Vitamin D may ease symptoms of depression

Naturally present in many foods such as oily fish, or synthesized in our skin through the rays of the sun, vitamin D is excellent for the body. According to a recent study published in the journal Food Science & Nutrition on July 11, it could also be for our mental health.

After analyzing 41 previous studies on the role of vitamin D in depression, the scientists behind this research concluded that taking supplements could “relieve depressive symptoms in people already diagnosed with depression”, tells us Science Alert. According to researchers, vitamin D helps regulate “various functions of the central nervous system”which could thus explain the usefulness of supplements.

“These results will encourage further high-level clinical trials in patients with depression to shed light on the possible role of vitamin D supplementation in the treatment of [ce trouble]»underlines Tuomas Mikola, lead author of the study.

This recent analysis focused on a total of 53,235 participants, suffering from depression or not, and from the 41 previous studies. Among the latter, some groups were asked to take vitamin D supplements – from 50 to 100 micrograms a day – and others were given placebos. According to the findings of the researchers, “Vitamin D supplements have been shown to be more effective than placebos in improving symptoms of depression.”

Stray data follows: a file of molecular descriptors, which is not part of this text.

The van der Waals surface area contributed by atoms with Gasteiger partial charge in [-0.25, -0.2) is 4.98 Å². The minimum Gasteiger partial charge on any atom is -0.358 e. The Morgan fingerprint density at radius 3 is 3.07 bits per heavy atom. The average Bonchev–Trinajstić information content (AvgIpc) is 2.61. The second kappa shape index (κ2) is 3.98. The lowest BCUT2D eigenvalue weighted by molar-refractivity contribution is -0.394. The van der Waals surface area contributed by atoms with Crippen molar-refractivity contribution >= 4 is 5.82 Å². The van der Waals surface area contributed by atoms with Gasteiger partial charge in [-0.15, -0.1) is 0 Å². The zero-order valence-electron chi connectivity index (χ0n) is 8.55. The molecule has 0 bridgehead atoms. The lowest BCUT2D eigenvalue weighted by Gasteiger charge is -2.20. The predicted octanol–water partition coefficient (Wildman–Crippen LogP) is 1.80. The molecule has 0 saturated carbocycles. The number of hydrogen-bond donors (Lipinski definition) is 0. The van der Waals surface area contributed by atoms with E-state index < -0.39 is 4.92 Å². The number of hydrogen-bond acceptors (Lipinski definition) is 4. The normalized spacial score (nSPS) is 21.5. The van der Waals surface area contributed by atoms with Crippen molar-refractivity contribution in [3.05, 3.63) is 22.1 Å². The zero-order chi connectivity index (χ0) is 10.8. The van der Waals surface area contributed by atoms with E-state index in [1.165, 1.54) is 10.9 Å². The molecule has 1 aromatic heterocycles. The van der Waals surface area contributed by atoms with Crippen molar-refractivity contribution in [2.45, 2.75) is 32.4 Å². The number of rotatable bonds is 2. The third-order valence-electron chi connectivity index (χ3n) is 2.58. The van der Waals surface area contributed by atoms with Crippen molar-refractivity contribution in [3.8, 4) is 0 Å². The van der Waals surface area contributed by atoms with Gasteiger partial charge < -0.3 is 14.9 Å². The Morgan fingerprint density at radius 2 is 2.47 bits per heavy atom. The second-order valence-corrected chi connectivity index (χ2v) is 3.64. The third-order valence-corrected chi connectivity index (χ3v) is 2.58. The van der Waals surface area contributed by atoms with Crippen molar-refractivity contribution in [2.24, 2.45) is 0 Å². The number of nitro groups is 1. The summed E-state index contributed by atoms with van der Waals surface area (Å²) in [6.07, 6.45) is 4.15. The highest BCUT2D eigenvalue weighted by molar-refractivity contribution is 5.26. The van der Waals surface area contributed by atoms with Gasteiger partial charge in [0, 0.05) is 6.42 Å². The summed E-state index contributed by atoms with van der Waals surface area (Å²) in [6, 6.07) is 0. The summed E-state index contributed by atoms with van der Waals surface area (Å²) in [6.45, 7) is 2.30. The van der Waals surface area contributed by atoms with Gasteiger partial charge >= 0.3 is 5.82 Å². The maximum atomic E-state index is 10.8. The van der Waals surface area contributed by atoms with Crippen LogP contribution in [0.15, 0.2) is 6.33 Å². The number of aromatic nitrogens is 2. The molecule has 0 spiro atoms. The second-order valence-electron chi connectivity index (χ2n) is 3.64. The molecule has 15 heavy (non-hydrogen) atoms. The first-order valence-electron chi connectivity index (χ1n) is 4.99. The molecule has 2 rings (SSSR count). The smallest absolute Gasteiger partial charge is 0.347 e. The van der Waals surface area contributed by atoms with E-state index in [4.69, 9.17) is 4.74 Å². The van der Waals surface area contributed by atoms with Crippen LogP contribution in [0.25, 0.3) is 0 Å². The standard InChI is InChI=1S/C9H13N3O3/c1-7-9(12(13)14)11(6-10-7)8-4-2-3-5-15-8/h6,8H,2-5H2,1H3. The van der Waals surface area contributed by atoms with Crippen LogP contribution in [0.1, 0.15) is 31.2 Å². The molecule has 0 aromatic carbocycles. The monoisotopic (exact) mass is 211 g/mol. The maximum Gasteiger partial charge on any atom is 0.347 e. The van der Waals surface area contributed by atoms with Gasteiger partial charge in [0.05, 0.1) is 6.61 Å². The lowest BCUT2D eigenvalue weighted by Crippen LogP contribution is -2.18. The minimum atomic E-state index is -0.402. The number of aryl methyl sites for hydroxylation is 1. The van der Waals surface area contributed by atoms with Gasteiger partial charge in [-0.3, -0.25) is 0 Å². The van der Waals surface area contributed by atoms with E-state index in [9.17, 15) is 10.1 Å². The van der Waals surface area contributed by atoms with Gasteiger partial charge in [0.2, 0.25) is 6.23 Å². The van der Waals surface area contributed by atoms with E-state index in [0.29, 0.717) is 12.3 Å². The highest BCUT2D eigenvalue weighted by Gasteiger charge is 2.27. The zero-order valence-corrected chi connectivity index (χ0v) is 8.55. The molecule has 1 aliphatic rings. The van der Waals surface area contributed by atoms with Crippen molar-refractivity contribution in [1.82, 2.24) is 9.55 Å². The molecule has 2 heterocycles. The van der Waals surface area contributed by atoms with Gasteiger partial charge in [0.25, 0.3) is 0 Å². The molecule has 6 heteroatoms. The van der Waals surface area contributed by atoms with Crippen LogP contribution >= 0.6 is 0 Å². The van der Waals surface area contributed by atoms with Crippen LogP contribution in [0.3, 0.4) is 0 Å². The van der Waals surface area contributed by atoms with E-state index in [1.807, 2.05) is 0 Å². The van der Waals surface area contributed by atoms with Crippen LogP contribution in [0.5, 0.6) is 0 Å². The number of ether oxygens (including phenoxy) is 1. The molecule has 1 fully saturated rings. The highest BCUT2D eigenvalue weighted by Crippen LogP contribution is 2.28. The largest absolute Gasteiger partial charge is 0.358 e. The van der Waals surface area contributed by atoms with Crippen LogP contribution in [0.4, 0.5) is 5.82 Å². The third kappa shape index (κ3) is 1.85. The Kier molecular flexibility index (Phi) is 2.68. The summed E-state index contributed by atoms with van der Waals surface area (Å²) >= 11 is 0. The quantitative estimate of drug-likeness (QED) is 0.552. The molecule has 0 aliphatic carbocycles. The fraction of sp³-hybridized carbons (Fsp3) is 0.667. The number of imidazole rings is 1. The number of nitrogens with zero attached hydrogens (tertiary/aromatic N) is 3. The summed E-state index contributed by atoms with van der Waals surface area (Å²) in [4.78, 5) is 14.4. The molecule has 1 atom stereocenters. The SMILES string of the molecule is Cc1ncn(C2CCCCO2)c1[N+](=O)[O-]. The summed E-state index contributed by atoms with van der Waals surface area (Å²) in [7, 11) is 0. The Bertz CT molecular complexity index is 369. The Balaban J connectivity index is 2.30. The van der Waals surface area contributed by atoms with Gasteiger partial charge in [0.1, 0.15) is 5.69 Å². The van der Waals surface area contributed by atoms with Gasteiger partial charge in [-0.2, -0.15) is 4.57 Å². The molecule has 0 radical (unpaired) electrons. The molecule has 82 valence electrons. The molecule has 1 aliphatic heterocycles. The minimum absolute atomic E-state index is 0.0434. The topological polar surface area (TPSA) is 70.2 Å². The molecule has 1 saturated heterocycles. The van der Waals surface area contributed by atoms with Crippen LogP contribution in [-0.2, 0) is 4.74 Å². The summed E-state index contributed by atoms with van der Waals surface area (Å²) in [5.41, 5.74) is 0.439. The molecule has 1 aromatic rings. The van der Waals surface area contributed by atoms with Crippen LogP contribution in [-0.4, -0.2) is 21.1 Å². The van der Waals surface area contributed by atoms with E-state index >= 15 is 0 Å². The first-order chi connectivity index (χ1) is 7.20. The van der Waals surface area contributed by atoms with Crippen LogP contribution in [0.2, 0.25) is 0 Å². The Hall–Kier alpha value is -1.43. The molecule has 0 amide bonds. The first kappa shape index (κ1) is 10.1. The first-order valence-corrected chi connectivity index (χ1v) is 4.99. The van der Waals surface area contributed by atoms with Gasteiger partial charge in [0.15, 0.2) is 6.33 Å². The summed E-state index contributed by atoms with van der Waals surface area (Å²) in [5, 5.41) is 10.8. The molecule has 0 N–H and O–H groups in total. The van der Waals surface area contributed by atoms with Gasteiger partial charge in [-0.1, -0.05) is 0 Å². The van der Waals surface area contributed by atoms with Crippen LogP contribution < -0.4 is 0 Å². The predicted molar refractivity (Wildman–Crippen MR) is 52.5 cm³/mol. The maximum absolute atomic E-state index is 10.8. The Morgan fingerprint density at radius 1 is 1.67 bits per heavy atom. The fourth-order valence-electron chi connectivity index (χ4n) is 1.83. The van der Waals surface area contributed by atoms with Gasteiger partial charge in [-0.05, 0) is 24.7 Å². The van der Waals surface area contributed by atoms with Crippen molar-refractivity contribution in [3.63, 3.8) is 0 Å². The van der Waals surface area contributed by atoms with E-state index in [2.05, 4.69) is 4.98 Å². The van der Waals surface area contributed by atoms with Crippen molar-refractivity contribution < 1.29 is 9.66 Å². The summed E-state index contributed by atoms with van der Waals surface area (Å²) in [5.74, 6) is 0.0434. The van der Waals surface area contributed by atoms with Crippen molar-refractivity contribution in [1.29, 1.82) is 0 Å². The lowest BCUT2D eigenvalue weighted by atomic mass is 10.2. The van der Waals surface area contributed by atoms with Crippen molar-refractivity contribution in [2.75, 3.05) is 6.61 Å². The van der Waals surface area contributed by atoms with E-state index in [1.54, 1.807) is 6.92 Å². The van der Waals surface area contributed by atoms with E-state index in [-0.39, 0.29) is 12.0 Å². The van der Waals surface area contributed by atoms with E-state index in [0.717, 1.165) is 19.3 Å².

Missing Evidence

“Our results suggest that vitamin D supplements have beneficial effects in both people with major depressive disorder and those with milder, clinically significant depressive symptoms”say the scientists.

However, many questions still remain unanswered about the real usefulness of vitamin D supplements on mental health. As Science Alert points out, the difference in approaches taken by the scientists behind previous studies makes it difficult to draw general conclusions.

“Despite the extensive scope of this meta-analysis, the certainty of the evidence remains low due to the heterogeneity of the populations studied and the risk of bias associated with a large number of studies,” explains Tuomas Mikola.

In a study from November 2021 and published on the site of the National Library of Medicine, other scientists had meanwhile defended that their research “did not provide strong evidence of a positive effect of vitamin D supplementation on mental health.”

Source: by

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